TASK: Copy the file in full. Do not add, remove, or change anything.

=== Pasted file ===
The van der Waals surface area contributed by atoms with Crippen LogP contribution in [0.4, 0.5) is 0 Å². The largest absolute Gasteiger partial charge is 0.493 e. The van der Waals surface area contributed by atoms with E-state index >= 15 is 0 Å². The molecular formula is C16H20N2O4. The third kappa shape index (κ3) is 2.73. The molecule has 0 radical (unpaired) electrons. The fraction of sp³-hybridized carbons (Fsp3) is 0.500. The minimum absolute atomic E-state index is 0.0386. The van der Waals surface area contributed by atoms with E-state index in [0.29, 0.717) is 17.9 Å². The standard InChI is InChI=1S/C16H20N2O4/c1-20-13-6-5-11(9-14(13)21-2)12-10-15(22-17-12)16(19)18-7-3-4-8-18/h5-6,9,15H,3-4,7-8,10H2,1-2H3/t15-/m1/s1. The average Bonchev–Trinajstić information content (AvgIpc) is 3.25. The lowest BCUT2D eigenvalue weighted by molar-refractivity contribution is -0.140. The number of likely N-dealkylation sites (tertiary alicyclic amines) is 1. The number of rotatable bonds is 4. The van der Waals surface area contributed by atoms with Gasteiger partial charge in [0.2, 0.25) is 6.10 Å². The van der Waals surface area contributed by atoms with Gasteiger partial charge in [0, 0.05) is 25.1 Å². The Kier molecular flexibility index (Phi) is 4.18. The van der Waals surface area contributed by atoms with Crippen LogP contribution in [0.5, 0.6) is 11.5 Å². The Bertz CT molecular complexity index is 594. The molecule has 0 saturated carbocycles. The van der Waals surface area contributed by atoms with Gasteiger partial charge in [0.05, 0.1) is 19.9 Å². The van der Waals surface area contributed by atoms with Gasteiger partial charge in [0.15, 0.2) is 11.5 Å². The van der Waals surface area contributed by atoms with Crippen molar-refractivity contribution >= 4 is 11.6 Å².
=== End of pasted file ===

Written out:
The van der Waals surface area contributed by atoms with Crippen LogP contribution in [0.4, 0.5) is 0 Å². The largest absolute Gasteiger partial charge is 0.493 e. The van der Waals surface area contributed by atoms with E-state index >= 15 is 0 Å². The molecular formula is C16H20N2O4. The third kappa shape index (κ3) is 2.73. The molecule has 0 radical (unpaired) electrons. The fraction of sp³-hybridized carbons (Fsp3) is 0.500. The minimum absolute atomic E-state index is 0.0386. The van der Waals surface area contributed by atoms with E-state index in [0.29, 0.717) is 17.9 Å². The standard InChI is InChI=1S/C16H20N2O4/c1-20-13-6-5-11(9-14(13)21-2)12-10-15(22-17-12)16(19)18-7-3-4-8-18/h5-6,9,15H,3-4,7-8,10H2,1-2H3/t15-/m1/s1. The average Bonchev–Trinajstić information content (AvgIpc) is 3.25. The lowest BCUT2D eigenvalue weighted by molar-refractivity contribution is -0.140. The number of likely N-dealkylation sites (tertiary alicyclic amines) is 1. The number of rotatable bonds is 4. The van der Waals surface area contributed by atoms with Gasteiger partial charge in [0.2, 0.25) is 6.10 Å². The van der Waals surface area contributed by atoms with Gasteiger partial charge in [0, 0.05) is 25.1 Å². The Kier molecular flexibility index (Phi) is 4.18. The van der Waals surface area contributed by atoms with Crippen LogP contribution in [0.5, 0.6) is 11.5 Å². The Bertz CT molecular complexity index is 594. The molecule has 0 saturated carbocycles. The van der Waals surface area contributed by atoms with Gasteiger partial charge in [0.05, 0.1) is 19.9 Å². The van der Waals surface area contributed by atoms with Gasteiger partial charge in [0.15, 0.2) is 11.5 Å². The van der Waals surface area contributed by atoms with Crippen molar-refractivity contribution >= 4 is 11.6 Å².